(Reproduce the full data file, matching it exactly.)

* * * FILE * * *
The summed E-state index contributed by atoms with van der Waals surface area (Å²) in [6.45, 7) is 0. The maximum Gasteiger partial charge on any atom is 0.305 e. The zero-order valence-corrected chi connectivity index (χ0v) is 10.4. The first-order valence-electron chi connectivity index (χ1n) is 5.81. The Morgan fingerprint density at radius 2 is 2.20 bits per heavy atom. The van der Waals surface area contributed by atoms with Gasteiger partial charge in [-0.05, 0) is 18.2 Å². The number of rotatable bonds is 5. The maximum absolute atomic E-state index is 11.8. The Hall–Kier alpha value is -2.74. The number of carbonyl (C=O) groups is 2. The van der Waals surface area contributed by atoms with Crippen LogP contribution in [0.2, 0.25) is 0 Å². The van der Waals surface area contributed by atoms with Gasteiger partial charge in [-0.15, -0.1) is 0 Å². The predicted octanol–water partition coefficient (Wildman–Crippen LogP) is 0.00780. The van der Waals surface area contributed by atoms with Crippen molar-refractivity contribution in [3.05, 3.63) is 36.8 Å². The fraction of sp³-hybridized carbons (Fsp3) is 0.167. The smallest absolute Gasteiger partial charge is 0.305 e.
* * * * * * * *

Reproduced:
The summed E-state index contributed by atoms with van der Waals surface area (Å²) in [6.45, 7) is 0. The maximum Gasteiger partial charge on any atom is 0.305 e. The zero-order valence-corrected chi connectivity index (χ0v) is 10.4. The first-order valence-electron chi connectivity index (χ1n) is 5.81. The Morgan fingerprint density at radius 2 is 2.20 bits per heavy atom. The van der Waals surface area contributed by atoms with Gasteiger partial charge in [-0.05, 0) is 18.2 Å². The number of rotatable bonds is 5. The maximum absolute atomic E-state index is 11.8. The Hall–Kier alpha value is -2.74. The number of carbonyl (C=O) groups is 2. The van der Waals surface area contributed by atoms with Crippen LogP contribution in [0.2, 0.25) is 0 Å². The van der Waals surface area contributed by atoms with Gasteiger partial charge in [-0.15, -0.1) is 0 Å². The predicted octanol–water partition coefficient (Wildman–Crippen LogP) is 0.00780. The van der Waals surface area contributed by atoms with Crippen molar-refractivity contribution in [3.05, 3.63) is 36.8 Å². The fraction of sp³-hybridized carbons (Fsp3) is 0.167. The smallest absolute Gasteiger partial charge is 0.305 e.